With No Reply From NanoSail-D Satellite, NASA Wonders If It Actually Launched at All
Last week’s launch of NanoSail-D – NASA’s solar sailing nanosatellite that was reportedly launched from the Fast, Affordable, Science and … Continued
Last week’s launch of NanoSail-D – NASA’s solar sailing nanosatellite that was reportedly launched from the Fast, Affordable, Science and Technology Satellite (FASTSAT) last week – may not have gone as well as initially thought. In fact, it may not have happened at all. Though publicized as the first launch of a nanosatellite from a microsatellite in orbit, NASA hasn’t heard from NanoSail-D since last week, leading some to suspect that it never launched at all.
Nanosail was set to launch at 1:30 a.m. EST last Monday, and according to reports from NASA at the time the launch was a success. That launch should have triggered a three-day timer aboard NanoSail-D, at the end of which it would have deployed a thin polymer solar sail (NanoSail’s further mission was to test compact solar sail technology). That should have happened on Thursday, but NanoSail-D has not confirmed that it ever deployed its sail, and thus far NASA has not been able to contact the craft.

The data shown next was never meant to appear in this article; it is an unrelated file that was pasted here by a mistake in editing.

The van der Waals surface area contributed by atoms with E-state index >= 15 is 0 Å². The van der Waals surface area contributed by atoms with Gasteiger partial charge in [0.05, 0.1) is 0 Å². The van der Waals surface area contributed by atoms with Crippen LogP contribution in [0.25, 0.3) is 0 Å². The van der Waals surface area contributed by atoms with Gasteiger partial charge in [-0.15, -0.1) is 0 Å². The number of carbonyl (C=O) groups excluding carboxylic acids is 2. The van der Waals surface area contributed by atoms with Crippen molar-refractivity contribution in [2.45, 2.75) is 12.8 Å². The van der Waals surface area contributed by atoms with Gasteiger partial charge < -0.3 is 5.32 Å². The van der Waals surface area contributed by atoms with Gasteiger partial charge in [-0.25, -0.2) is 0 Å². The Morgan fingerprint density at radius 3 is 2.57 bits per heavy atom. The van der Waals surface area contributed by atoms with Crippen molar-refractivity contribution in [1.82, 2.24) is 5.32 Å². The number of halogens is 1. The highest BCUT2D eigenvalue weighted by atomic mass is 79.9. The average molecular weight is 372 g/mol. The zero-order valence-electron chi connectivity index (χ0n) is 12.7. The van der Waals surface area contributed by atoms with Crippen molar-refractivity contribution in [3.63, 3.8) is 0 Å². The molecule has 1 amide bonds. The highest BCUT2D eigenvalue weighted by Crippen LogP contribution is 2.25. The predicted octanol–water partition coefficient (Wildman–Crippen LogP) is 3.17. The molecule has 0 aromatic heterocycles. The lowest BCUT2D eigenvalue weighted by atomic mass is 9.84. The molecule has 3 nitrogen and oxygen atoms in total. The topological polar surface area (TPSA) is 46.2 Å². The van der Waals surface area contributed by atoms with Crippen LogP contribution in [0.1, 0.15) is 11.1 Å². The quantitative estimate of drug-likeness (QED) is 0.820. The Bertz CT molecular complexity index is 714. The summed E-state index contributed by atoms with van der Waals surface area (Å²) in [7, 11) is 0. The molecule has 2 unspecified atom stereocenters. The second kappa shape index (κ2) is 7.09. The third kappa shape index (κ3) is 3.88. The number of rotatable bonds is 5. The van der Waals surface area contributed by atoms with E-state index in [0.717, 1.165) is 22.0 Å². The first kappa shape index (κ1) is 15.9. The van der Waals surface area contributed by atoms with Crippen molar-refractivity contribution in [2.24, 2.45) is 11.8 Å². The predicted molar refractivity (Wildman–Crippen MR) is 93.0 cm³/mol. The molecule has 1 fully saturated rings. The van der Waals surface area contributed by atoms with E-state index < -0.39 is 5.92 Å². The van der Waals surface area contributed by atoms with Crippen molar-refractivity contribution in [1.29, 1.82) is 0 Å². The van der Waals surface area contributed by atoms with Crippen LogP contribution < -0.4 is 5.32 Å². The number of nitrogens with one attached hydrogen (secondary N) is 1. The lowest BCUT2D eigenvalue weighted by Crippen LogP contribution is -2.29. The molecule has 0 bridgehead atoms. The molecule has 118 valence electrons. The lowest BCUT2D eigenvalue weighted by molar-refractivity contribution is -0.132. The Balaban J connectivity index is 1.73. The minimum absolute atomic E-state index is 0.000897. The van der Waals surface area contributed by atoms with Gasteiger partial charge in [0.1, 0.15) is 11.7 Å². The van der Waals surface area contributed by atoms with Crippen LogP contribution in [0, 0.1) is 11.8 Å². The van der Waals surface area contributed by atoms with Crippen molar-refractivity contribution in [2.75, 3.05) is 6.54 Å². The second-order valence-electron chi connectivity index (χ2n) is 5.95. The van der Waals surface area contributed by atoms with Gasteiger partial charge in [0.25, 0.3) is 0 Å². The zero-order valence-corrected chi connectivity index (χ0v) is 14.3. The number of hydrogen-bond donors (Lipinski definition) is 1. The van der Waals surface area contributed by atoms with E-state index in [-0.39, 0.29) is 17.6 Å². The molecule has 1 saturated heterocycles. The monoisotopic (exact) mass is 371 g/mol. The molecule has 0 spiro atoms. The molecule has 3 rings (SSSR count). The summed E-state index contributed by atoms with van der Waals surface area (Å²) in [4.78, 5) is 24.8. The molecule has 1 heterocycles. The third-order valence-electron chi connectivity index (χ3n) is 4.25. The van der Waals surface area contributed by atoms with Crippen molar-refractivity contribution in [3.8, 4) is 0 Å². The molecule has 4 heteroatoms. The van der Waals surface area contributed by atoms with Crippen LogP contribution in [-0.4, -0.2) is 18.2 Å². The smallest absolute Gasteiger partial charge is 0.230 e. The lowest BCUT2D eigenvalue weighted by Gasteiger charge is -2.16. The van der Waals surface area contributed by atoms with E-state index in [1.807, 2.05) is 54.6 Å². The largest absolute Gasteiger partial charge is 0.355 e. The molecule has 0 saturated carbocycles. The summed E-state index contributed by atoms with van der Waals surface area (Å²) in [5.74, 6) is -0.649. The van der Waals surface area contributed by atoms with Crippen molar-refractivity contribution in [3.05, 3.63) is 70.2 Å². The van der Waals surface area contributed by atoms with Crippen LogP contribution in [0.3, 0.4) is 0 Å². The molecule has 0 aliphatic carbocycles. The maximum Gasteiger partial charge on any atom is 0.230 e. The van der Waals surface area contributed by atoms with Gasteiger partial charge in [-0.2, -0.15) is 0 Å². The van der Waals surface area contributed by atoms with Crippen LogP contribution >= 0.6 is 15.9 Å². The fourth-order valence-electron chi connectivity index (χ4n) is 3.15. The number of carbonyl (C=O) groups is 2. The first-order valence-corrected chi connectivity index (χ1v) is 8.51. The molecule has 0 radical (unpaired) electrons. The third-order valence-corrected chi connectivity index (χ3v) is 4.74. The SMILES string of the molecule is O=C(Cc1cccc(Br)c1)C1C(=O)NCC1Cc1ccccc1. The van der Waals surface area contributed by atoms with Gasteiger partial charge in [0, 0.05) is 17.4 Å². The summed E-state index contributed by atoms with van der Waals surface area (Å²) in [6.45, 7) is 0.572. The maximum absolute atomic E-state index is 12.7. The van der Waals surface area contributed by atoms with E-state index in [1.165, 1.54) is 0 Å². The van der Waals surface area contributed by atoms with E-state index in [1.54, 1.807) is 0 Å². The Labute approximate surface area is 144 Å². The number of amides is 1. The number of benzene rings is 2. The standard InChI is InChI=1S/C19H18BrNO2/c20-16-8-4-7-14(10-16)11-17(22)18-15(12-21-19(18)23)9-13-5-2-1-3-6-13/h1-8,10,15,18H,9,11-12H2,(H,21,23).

That’s led some mission handlers to wonder if NanoSail-D launched in the first place. An update posted to NanoSail-D’s mission page on Friday states “at this time, it is not clear that NanoSail-D ejected from the Fast, Affordable, Science and Technology Satellite (FASTSAT) as originally stated on Monday.”
The statement continues: “At the time of ejection, spacecraft telemetry data showed a positive ejection as reflected by confirmation of several of the planned on orbit ejection sequence events. The FASTSAT spacecraft ejection system data was also indicative of an ejection event. NanoSail-D was scheduled to unfurl on Dec. 9 at 12:30 a.m., and deployment hasn’t been confirmed.”
NASA mission handlers are still trying to contact their tiny satellite and troubleshoot possible issues that could have led to either a false positive on a launch that never happened, or the inability to make contact with an orbiting nanosat. Either way, NASA has confirmed that the other five onboard experiments on FASTSAT are operating as planned.